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**Creep Recovery Experiment**

Recovery = 0 (after steady state) / Strain Less Elastic More Elastic Creep Zone Recovery Zone t1 t2 time

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Rheological Models Mechanical components or elements

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**Elastic (Solid-like) Response**

A material is perfectly elastic, if the equilibrium shape is attained instantaneously when a stress is applied. Upon imposing a step input in strain, the stresses do not relax. The simplest elastic solid model is the Hookean model, which we can represent by the “spring” mechanical analog.

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**Elasticity deals with mechanical properties of elastic solids (Hooke’s Law)**

Stress, L Strain, = L/L L E=/

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Stress, Strain,

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**Elastic (Solid-like) Response**

Stress Relaxation experiment (stress) o (strain) to=0 to=0 time time Creep Experiment (stress) (strain) o/E o to=0 ts to=0 ts time time

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**Viscous (Liquid-like) Response**

A material is purely viscous (or inelastic) if following any flow or deformation history, the stresses in the material become instantaneously zero, as soon as the flow is stopped; or the deformation rate becomes instantaneously zero when the stresses are set equal to zero. Upon imposing a step input in strain, the stresses relax as soon as the strain is constant. The liquid behavior can be simply represented by the Newtonian model. We can represent the Newtonian behavior by using a “dashpot” mechanical analog:

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**Theory of Hydrodynamics**

Newton’s Law In Newtonian Fluids, Stress is proportional to rate of strain but independent of strain itself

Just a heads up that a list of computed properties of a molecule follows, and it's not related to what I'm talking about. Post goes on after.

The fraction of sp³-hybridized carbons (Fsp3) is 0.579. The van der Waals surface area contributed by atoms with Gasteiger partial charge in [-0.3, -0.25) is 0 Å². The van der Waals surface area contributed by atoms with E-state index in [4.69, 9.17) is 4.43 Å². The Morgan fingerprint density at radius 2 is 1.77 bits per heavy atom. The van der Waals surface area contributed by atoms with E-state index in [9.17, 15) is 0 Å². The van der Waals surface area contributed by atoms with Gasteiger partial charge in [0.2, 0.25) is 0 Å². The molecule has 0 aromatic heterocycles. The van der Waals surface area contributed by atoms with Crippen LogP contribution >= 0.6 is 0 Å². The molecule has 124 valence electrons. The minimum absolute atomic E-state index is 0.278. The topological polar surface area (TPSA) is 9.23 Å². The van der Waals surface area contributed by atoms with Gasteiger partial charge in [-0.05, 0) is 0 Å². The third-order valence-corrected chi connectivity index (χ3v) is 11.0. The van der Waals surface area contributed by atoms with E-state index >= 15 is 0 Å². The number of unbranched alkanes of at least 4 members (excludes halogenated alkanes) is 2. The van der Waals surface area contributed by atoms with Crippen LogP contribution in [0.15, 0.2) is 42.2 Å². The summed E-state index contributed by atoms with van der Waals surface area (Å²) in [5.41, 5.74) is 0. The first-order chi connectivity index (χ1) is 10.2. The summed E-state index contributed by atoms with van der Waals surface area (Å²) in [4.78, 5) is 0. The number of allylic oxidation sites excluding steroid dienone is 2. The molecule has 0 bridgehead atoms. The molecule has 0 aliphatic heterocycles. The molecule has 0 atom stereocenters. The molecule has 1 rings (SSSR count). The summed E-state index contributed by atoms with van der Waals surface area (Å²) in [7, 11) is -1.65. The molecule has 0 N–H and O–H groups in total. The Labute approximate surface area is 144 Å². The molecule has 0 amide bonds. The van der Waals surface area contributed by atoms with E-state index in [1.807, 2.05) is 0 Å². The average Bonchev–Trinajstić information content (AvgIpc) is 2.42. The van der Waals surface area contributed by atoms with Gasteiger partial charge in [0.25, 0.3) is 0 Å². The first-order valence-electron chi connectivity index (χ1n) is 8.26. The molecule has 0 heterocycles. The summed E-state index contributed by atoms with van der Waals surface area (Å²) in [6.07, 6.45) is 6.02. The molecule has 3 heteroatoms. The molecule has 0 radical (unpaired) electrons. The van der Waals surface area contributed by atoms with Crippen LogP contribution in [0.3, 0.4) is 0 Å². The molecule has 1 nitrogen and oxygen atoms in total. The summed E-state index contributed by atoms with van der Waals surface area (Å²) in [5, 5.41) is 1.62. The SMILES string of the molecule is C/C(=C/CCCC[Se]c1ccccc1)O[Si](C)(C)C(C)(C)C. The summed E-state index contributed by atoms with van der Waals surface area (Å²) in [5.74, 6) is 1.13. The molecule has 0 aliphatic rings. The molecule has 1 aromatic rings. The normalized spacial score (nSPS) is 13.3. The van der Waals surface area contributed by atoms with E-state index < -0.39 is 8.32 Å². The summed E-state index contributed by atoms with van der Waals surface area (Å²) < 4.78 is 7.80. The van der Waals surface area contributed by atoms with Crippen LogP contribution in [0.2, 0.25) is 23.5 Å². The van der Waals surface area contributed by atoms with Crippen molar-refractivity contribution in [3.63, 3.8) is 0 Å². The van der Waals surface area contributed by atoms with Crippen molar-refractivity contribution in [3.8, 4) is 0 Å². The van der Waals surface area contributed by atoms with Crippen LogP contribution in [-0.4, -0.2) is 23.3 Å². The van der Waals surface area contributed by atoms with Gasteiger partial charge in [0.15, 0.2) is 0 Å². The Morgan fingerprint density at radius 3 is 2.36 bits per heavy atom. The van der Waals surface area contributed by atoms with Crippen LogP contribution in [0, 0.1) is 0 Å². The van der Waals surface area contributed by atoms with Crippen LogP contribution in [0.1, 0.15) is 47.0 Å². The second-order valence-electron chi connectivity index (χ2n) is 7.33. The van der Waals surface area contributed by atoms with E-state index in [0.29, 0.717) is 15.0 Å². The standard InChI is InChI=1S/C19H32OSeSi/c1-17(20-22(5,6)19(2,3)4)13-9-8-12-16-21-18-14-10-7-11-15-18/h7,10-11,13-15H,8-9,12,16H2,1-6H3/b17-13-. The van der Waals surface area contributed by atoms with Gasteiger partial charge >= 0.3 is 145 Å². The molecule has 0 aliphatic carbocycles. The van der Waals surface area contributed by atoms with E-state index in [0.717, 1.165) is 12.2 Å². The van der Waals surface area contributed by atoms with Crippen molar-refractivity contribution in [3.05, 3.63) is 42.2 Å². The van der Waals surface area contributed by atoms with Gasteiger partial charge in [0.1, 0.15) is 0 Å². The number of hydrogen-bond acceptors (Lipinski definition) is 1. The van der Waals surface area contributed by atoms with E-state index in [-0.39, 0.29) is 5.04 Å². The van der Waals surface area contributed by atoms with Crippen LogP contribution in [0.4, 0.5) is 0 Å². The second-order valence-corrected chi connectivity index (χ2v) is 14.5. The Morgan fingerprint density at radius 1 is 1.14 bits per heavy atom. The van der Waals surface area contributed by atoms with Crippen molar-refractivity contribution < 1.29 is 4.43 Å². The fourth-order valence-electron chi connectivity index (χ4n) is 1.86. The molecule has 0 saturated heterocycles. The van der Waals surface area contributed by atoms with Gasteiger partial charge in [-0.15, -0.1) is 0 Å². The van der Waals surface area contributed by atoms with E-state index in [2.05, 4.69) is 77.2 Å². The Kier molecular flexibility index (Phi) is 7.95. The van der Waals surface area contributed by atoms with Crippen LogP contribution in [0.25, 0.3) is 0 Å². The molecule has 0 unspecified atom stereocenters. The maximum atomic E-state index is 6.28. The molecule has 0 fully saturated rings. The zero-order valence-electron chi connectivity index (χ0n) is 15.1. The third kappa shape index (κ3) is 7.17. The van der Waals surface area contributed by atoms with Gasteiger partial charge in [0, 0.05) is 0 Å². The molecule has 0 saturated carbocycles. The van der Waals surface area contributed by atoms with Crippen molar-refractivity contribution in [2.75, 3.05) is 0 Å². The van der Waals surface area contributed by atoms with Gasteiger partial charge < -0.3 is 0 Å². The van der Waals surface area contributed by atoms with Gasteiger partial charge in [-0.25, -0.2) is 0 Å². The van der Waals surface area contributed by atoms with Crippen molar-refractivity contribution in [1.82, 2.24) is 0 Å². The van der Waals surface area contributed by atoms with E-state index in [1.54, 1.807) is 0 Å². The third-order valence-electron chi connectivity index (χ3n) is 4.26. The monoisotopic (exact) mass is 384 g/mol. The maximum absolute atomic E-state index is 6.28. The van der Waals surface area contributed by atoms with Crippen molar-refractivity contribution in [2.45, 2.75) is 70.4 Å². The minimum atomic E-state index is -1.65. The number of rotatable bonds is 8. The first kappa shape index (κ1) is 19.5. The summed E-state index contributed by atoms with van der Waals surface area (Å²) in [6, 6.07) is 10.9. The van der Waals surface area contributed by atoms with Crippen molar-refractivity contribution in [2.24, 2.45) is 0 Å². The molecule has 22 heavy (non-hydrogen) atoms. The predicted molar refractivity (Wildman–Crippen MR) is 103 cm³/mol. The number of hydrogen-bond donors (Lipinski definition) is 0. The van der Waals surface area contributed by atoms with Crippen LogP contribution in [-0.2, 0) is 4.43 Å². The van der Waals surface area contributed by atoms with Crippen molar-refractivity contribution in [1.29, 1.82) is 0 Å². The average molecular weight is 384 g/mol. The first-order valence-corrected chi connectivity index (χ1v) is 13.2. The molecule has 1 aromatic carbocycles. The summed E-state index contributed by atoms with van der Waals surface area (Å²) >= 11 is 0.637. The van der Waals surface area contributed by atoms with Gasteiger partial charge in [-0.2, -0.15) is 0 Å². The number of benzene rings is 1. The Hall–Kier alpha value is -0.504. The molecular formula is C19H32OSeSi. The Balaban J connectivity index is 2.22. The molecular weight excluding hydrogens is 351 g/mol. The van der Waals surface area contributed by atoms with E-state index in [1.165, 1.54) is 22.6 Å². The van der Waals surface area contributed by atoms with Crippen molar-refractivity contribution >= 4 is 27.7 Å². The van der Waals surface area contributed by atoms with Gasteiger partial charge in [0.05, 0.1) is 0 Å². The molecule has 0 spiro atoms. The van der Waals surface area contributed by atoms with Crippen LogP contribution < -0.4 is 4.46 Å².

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Stress, Strain, ,

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**Viscous (Liquid-like) Response**

Stress Relaxation experiment (suddenly applying a strain to the sample and following the stress as a function of time as the strain is held constant). o (strain) (stress) to=0 to=0 time time Creep Experiment (a constant stress is instantaneously applied to the material and the resulting strain is followed as a function of time) t (stress) (strain) to ts ts to=0 time to=0 time

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**Energy Storage/Dissipation**

Elastic materials store energy (capacitance) Viscous materials dissipate energy (resistance) Energy t Energy t E Viscoelastic materials store and dissipate a part of the energy t

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**What causes viscoelastic behavior?**

Energy Storage +Dissipation Food Chemists – More on nature of these polymers Reference: Dynamics of Polymeric Liquids (1977). Bird, Armstrong and Hassager. John Wiley and Sons. pp: 63. Long polymer chains at the molecular scale, make polymeric matrix viscoelastic at the microscale

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**Specifically, viscoelasticity is a molecular rearrangement**

Specifically, viscoelasticity is a molecular rearrangement. When a stress is applied to a viscoelastic material such as a polymer, parts of the long polymer chain change position. This movement or rearrangement is called Creep. Polymers remain a solid material even when these parts of their chains are rearranging in order to accompany the stress, and as this occurs, it creates a back stress in the material. When the back stress is the same magnitude as the applied stress, the material no longer creeps. When the original stress is taken away, the accumulated back stresses will cause the polymer to return to its original form. The material creeps, which gives the prefix visco-, and the material fully recovers, which gives the suffix –elasticity.